It was here that Daesh carried out decapitations and other brutal punishments, earning the intersection a new name — “the roundabout of hell.”
While the nightmare of militant rule may be gone, most of the city still lies in ruins and there are near daily attacks on checkpoints and military vehicles, according to the Syrian Observatory for Human Rights.
Although a series of stinging defeats have cut Daesh’s so-called caliphate down to desert hideouts, the militants still manage to hit beyond the patches of ground they overtly control.
Some Raqqa residents say the city’s new security forces lack the expertise to cope.
“We are exhausted. Every day we don’t know if we will die in a bomb explosion or if we will go home safe and sound,” said Abu Younes, sitting in his supermarket near a roundabout not far from Paradise Square.
“There is no security — (the new security forces) on the roadblocks are not qualified and there is a lot of negligence,” he complained.
“There are faults that enable Daesh to infiltrate the city easily and carry out attacks.”
But despite the continued attacks, a semblance of normal life has returned to the city.
Shops have reopened and traffic has returned to major roads — albeit choked by the impromptu checkpoints.
In a public garden, children climb up a multi-colored slide and onto dilapidated swings as their mothers sit on nearby benches carefully keeping watch.
They are set amidst an apocalyptic backdrop of twisted metal and splayed balconies — the remnants of buildings torn apart by US-led coalition air raids.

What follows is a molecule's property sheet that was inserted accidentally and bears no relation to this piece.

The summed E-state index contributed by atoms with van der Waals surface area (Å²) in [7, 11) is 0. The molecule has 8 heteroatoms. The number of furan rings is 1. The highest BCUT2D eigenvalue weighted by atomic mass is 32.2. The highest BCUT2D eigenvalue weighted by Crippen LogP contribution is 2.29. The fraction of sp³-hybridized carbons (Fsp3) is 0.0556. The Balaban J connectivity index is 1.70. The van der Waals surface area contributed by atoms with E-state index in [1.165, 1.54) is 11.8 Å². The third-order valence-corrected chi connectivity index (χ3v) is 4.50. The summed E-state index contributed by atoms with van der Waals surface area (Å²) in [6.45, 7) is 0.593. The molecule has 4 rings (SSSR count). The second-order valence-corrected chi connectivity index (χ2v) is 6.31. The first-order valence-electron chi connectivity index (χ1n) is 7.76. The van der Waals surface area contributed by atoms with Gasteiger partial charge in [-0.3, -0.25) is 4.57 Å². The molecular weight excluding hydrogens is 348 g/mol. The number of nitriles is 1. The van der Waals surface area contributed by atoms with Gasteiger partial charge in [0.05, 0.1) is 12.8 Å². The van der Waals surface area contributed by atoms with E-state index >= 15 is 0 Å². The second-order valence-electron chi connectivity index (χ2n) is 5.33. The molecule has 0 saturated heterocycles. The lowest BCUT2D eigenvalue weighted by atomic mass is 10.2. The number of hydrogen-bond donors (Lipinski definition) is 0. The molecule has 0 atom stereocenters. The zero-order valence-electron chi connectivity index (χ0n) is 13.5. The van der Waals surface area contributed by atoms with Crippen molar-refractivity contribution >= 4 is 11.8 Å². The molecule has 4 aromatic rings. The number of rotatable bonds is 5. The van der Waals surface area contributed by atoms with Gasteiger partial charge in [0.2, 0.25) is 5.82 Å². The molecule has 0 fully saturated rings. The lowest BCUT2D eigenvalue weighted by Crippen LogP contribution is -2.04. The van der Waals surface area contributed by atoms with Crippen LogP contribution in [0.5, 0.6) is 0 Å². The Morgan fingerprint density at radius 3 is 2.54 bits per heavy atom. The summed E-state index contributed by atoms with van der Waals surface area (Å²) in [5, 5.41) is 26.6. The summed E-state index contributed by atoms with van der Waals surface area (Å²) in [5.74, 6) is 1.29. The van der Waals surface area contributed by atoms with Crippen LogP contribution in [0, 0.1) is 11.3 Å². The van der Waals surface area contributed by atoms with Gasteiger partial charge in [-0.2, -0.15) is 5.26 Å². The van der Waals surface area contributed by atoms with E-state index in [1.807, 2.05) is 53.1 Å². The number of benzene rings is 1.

Nearby, Ahmed Al-Mohammed pauses as he listens to music on his phone. Like others, he does not hide his disquiet.
“We’re scared because of the presence of Daesh members in the city,” the 28-year-old said.
“The security forces need to tighten their grip.”
Ahmed Khalaf, who commands Raqqa’s Internal Security Forces, defended the work of his men and claimed successes against the militants.
He said patrols are highly organized and that a “joint operation cell” had recently been established with coalition forces to monitor the city’s security.
“Recently we arrested four (militants) — it was a cell that took part in attacks that terrorized the city,” said Khalaf, sporting plain green fatigues.
“We are continuing our investigation to uncover the other cells,” he added.
“Daesh’s goal is to destroy the country and to not let anyone live in safety,” he said.
Security and stability are what Najla Al-Ahmed wants most for her children.
“The nightmare of Daesh follows us everywhere — whenever we try to rest, explosions start up again,” said the 36-year-old, as she shopped with her young ones.
“The war has worn us out. Us and our children. It has destroyed our future,” she said.